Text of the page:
Philippine imports touched an all-time high in September, bulging the national trade deficit to its highest level in nine months and adding fuel to already hot inflationary fires.
The import bill was led by purchases of foreign capital goods to be deployed in President Rodrigo Duterte’s touted infrastructure-spending drive, the Philippine Statistics Authority (PSA) said on Wednesday.
The newly released data showed that imports were up 26.1% year on year in September, hitting a record high of US$9.75 billion. Those were led by iron and steel, up nearly 50% from a year earlier, and industrial machinery and equipment, up 17.3%.
Duterte has vowed his government will “build, build, build” a new “golden age” of infrastructure after previous administrations have failed to realize their own big ticket plans for new roads and rails.
The PSA will release its third quarter gross domestic product (GDP) data on Thursday. The release will be closely watched as the government recently revised down its previous 7-8% GDP growth target for the year to 6.5-6.9%.
The trade deficit widened to US$3.9 billion in September, marking the sixth straight month the gap stayed above US$3 billion, Reuters reported.
The deficit spanning the January-September period rose to US$29.9 billion, up from US$17.5 billion over the same period last year, the report said.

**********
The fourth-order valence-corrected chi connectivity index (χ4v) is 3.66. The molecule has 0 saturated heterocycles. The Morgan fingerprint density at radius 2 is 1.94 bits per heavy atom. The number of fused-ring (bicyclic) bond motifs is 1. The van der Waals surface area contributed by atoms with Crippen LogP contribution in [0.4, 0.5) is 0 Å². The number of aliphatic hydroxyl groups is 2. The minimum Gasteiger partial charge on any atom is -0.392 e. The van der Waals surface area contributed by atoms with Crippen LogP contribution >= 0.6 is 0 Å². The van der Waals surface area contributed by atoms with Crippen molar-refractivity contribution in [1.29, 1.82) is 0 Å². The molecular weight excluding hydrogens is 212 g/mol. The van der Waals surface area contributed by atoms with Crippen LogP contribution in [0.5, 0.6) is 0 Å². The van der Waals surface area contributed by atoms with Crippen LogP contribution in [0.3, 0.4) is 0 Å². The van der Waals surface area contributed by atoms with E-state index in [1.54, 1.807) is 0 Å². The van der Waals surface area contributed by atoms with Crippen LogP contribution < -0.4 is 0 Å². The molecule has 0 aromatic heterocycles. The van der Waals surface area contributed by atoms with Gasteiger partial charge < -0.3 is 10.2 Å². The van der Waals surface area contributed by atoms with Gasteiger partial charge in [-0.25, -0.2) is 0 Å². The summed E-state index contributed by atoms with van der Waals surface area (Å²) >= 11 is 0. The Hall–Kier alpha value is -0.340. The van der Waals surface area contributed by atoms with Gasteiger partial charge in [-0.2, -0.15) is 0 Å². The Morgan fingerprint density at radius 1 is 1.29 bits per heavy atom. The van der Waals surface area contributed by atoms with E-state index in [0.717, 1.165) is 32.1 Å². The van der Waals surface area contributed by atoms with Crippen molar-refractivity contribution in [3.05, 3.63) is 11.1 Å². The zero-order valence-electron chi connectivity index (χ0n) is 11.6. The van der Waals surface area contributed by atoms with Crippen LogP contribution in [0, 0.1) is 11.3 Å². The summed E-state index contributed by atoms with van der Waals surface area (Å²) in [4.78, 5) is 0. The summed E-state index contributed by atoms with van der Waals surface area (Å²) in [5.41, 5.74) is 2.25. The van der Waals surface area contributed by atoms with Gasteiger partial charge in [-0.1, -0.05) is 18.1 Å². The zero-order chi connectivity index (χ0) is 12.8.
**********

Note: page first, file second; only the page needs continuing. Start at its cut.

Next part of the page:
Rising imports were met with falling exports, which dipped 2.6% month on month in September to US$5.8 billion. Shipments had risen for three consecutive months before September’s fall.
The trade imbalance is expected to put further pressure on the peso, which has slid near 13-year lows vis-à-vis the US dollar in recent months despite two recent 50 basis point benchmark interest rate hikes.
The bigger headache for government economic managers is galloping inflation, which hit its fastest pace in nine years in October as food, transport and utility prices have surged in recent months.
PSA reported on Tuesday that prices of widely used goods were up 6.7% year on year in October, the same rate recorded in September. Government officials have expressed confidence the recent surge has steadied, though analysts and economists are uncertain.
It was not immediately clear how much recent government moves to reduce import quotas on certain food products, including rice, contributed to the record-high imports.
PSA said on Tuesday that food and non-alcoholic drinks accounted for 3.7 percentage points of headline inflation, but was down as a segment month on month from 9.7% in September to 9.4% in October.
Politically sensitive rice prices, which account for nearly 10% of the basket of goods used to compute inflation, were up 10.7% in October versus 10.4% previously, local reports said.
PSA said October’s price pace brought year-to-date inflation to 5.1%, well beyond the central bank’s 2-4% target band.
Authorities have recently said they aim to rein-in inflation to 4% next year, in part by loosening further import quotas on rice. But a rising trade deficit threatens to further depreciate the peso, making imports more expensive while driving up local prices.